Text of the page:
Everybody has a personal narrative. Everybody tells themselves a story that helps them place themselves in the universe. It isn’t something most people do consciously, and the complexity of the story depends on the person.
It could be quite simple:
- My life is a struggle against overwhelming odds.
- I work hard and play hard.
- I don’t have to grow up.
It’s often more complex:
- I’m smart and talented, but I have really bad luck. I try hard but things never work out.
- My life is pretty good thanks to the other people around me. I can never pay them back, but I should try anyhow.
- People will take as much as they can from me, because that’s human nature. But if I try hard, I can get more than they can.
Sometimes it gets really complicated:
- Hard work is required for success, and I’ve worked hard. If I fail, it’s because I need to work even harder. I could be working harder. Therefore, I am failing.
These narratives usually evolve slowly over time. Sometimes, something happens to drastically disrupt or contradict a personal narrative, and then… problems can result. The personal narrative has to be rebuilt.
Figuring out the personal narratives of characters in a novel is an important task. Understanding how they view themselves and their position in the world can create a nuanced character, especially when the character’s personal narrative doesn’t fit nicely into other characters’ perceptions of them. Personal narratives can overstate or utterly ignore both virtues and flaws that loom in somebody else’s eyes. If actions support both perceptions, really interesting characters and relationships can develop.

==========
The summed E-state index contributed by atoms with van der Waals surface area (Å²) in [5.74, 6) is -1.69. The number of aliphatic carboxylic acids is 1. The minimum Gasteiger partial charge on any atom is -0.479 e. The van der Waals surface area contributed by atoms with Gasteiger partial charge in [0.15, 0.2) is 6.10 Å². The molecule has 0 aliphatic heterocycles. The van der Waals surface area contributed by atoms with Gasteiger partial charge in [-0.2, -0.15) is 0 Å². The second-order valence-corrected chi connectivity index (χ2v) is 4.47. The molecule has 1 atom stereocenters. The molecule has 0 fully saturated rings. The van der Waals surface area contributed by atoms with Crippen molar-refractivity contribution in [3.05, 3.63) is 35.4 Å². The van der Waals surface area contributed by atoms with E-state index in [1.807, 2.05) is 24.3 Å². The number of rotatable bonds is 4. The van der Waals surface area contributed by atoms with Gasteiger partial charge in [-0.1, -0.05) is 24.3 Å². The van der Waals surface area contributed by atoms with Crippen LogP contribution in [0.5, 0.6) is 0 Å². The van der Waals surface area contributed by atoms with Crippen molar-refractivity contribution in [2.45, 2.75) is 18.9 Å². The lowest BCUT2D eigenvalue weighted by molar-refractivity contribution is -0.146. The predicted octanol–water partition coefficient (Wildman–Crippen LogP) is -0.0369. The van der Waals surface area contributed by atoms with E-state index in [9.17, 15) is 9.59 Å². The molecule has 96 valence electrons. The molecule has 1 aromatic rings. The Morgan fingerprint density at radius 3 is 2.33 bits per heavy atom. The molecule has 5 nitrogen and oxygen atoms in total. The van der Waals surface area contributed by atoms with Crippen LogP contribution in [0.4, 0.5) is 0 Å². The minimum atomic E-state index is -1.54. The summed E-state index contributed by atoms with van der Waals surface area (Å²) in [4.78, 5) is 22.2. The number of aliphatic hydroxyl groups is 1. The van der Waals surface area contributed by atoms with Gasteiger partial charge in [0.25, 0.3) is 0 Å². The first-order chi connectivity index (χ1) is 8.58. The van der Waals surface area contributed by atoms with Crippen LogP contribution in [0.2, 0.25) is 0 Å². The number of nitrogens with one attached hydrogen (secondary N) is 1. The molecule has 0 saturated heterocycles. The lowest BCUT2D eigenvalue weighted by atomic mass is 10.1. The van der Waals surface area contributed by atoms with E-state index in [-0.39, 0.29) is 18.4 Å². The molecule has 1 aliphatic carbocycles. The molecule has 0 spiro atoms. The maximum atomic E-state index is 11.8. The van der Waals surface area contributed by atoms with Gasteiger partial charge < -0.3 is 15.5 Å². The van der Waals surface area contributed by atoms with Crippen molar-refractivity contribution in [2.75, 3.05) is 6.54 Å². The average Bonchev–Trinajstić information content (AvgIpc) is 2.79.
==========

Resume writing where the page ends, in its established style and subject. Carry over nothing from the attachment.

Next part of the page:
A lot of literary, character-focused fiction is focused on exploring the most complicated narratives and their evolutions. The best non-literary fiction also explores the personal narrative, too. Well, I would say that– I tend to tell stories that are partially about the disruption and reconstruction of a personal narrative. Sometimes the emphasis is on the reconstruction, and sometimes the emphasis is on building to a disruption, and the reconstruction flows naturally from accepting the disruption.
Who am I?
Who does the world think I am?
Oh God, they clash! Now what?
Who am I now?